Disturbingly, the three-game weekend series with the Mets may promise more of the "same old, same old" if the Phils aren't prepared because this is definitely not the "same old, same old" Mets. Rejuvenated by youngsters like shortstop Jose Reyes and Ty Wiggington and veterans Mike Piazza and Tom Glavine, the Mets may prove rude hosts to a Phils team in tremendous need of a Welcome Home Party.

As the Phils face the possibilities of a 2-11 or 1-12 trip, it behooves us to search the archives for a trip of similar nature, a trip of such unimaginable horror and intrigue. Historically speaking, this trip may rank as one of the Phillies worst of all time, especially considering the team and the circumstances.

Certainly, the Phillies in their long and often losing history have had some difficult road trips. The 1961 Phillies lost 17 straight road games during their 23 game losing streak, but this was broken up by two home losses to start the streak and four home losses in the middle of the streak. And, afterall, this was a team that won only 47 games all year.

The 1992 last place Phillies had a particularly gruesome 2-11 West Coast trip in July but they began the trip in last place and ended the trip the same way. The last place 1997 team spent a winless week in Baltimore and Atlanta to the tune of 0-7, but again, this was a bad team continuing to play bad baseball.

Perhaps one of the most mind numbing stretches in Phillies history was a 20 game stretch in 1999 when the Phillies came home after a 0-7 week in Colorado and San Francisco. The home cooking wasn't so tasty as the Phils lost seven of eight, including a 22-3 pasting at the hands of the Cincinnati Reds. The Phils then embarked on a 13 game trip and proceeded to lose the first five games, to make it 19 losses in 20 games. They then righted the ship somewhat with three wins in the final 8 games of the trip.

Yet, prudence demands a different set of comparisons between our 2003 version and these previously mentioned teams because they were all poor teams playing out the string and not battling for a playoff birth. Is there a playoff bound team that meets similar criteria.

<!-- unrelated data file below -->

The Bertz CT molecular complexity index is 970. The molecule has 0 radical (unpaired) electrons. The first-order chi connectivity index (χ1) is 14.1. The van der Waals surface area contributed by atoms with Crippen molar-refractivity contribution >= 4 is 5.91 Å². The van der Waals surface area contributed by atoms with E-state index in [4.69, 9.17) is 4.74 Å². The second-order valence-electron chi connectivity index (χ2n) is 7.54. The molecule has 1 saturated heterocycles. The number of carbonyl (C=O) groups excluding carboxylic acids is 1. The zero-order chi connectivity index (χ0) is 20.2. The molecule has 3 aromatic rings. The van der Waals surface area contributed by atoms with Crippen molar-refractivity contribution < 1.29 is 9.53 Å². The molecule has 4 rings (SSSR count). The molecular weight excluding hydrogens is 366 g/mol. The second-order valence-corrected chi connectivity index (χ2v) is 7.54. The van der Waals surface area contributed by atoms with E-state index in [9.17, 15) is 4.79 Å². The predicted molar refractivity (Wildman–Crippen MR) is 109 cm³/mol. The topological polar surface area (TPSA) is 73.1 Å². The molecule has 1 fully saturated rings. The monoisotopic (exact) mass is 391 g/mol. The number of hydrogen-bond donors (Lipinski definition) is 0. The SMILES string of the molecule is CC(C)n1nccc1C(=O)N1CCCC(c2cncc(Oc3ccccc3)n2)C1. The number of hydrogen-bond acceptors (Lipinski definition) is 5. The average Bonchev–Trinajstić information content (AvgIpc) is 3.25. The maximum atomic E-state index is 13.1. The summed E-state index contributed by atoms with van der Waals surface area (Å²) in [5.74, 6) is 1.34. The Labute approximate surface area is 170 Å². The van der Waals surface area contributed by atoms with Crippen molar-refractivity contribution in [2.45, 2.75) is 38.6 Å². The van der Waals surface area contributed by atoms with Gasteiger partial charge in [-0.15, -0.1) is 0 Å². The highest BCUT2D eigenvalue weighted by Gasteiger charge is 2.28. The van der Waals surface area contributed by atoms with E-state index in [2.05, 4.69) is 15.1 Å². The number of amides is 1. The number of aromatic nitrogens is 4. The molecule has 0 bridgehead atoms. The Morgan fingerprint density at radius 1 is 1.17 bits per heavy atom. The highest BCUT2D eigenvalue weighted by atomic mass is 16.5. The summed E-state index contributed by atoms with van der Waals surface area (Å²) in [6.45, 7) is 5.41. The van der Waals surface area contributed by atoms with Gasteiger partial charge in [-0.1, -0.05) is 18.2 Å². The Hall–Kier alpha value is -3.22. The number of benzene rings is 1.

At first thought, the 1964 Phils and their ten game losing streak might offer valid comparisons but no such comparisons are in order. In fact, the Phils lost the first seven of their games at Connie Mack Stadium and actually finished the season with a 2-3 road trip...too little, too late.

No, if we are to find a similar team, having similar problems we must look to the 1976 Phils, a team that finished with 101 wins and an Eastern Division title. Their road trip that almost spelled doom occurred in late August, almost the same time as our current heroes. The Phils embarked on a 16 game road trip with a 15 and 1/2 game lead over the Pittsburgh Pirates. However, after winning three of their first four games on the trip, the Phils went on a free fall of nearly 1964 proportions and lost 11 of their final 12 games on the trip. The lead dwindled to three games before the Phils found their life vests and recaptured their momentum.

There is a common adage in sports that "only when rock bottom has been hit that a team can began the long climb back up the hill." The concern is that no one is quite sure if the Phils have hit rock bottom or if the free fall will continue at Shea Stadium. Though painful to watch, this weekend may yet prove fascinating. Our Phightens must decide if the road rage will allow the driver to clear his mind and grasp the steering wheel with greater clarity, or if this road trip will end withthe proverbial asterisk attached to it.

Should clarity provide some much needed wins, the Phils may still change that road rage into in a roadway to the playoffs. If not, the asterisk at the end of the trip will be a reminder that the Phils just completed one of their most inopportune failings in the history of the franchise.

Whither the 2003 Phillies?

Columnist's Note: I welcome suggestions, questions and comments. Please send them to and I will respond! CD